Kasab deserves death sentence: Ujjwal Nikam
The special public prosecutor Ujjwal Nikam who was prosecuting Pakistani terrorist Mohammad Ajmal Amir Kasab in 26/11 Mumbai terror attack in which 166 people were killed, said after the verdict of the Supreme Court that Kasab deserves the death sentence.
Nikam, who came in the limelight when he was appointed in Mumbai Bomb blast trial- 1993 in 1994, was also appointed as a special public prosecutor in 26/11 Mumbai terror attack in which 9 Pak terrorist came to India for striking terror attacks.
After the verdict of the court, Nikam said, "The decision of apex court is a message of the neighbourhood and other foreign countries that the act of terrorism or sedation is unforgivable in India."
Kasab was caught the lone survivor who faced trial in a lower court in Mumbai, where the trial court found him guilty and sentenced death sentence.
The Bombay high court has upheld the decision of trial court when Kasab moved to Bombay HC seeking stay on trial court?s decision.
Later Kasab moved to Supreme Court seeking mercy on the behalf of his young age, poverty and unable to find any defence lawyer in the trial court.
Pronouncing the verdict the Supreme Court Wednesday upheld the death sentence of Kasab.
"We are constrained to hold that the death penalty is the only sentence that can given in the circumstances of the case," the apex court bench of Justices Aftab Alam and C.K. Prasad said.
The court rejected Kasab's contention that the Mumbai terror attack was a war against the government of India and not against the Indian state or its people.
The court said the government of India was only the elected organ of the state and the repository of the sovereign powers.
Having said this, the court added, "Primary and foremost offence by the accused (Kasab) was waging war against India".
The apex court did not accept Kasab's plea that not providing him a lawyer soon after his arrest vitiated the entire process, including his trial and consequent conviction and sentencing.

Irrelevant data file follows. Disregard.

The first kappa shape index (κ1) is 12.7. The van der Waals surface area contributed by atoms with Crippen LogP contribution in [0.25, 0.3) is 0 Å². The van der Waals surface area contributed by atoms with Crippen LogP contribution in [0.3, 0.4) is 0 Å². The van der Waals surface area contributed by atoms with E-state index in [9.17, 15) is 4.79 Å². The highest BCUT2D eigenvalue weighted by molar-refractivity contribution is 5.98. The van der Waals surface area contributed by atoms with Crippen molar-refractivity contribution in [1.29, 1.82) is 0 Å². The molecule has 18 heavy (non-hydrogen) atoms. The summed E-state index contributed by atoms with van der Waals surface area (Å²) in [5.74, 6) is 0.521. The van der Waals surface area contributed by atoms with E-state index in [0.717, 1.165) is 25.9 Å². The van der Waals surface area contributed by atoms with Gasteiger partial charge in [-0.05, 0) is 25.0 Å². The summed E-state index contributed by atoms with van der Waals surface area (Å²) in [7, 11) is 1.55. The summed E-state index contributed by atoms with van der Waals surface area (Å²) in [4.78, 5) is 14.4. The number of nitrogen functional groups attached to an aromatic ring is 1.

The court said that a trial is initiated if the accused is not provided with legal assistance but the same does not hold in the case of not providing legal assistance in per-trial stage.
It also noted that efforts were made to provide Kasab a lawyer but he refused it every time, saying that he did not need an Indian lawyer.
The court also rejected his plea that when he agreed to have legal assistance, his lawyer was not given sufficient time to prepare his defence.
The judgment said that the time given to Kasab's lawyer was "sufficient".
The court also rejected Kasab's plea that his confessional statement before the police was not voluntary.
The judgment said: "Confession was very much voluntary."
The Bombay High Court had upheld Kasab's death penalty Feb 21, 2011.
Kasab was sent to the gallows by a Mumbai trial court May 6, 2010. Besides other charges, he was convicted for waging war against the nation.
An apex court had reserved the verdict on the conclusion of arguments that spread over nearly three months, starting Jan 31.
Kasab and his nine associates who had sailed from Karachi reached Mumbai after they hijacked private Indian ship M.B. Kuber and killed its navigator Amar Chand Solanki.
--With IANS Inputs--
Read More: Mumbai Indians | Supreme Court | Delhi High Court | High Court | Allahabad High Court | Alam Chand | Ujjwal Pur | Gujrat High Court | Bombay Market | Mumbai Gpo | Mumbai Central Ho | High Court Bulding Po | High Court Building | Gevarai Kuber | New High Court | High Court Bilaspur | High Court So | Dt.court | Ernakulam High Court | Patna High Court
BLIND GIRL TOPS HUMANITARIAN GROUP Of CLASS 12TH
May 24, 2013 at 5:17 PM
CAN___T BLAME IPL FOR THIS MESS, SAYS JYOTIRADITYA SCINDIA
May 24, 2013 at 5:14 PM
53 NATIONAL FEDERATIONS HAVE AGREED TO AMEND CONSTIUTION : SPORTS MINISTER
May 24, 2013 at 4:46 PM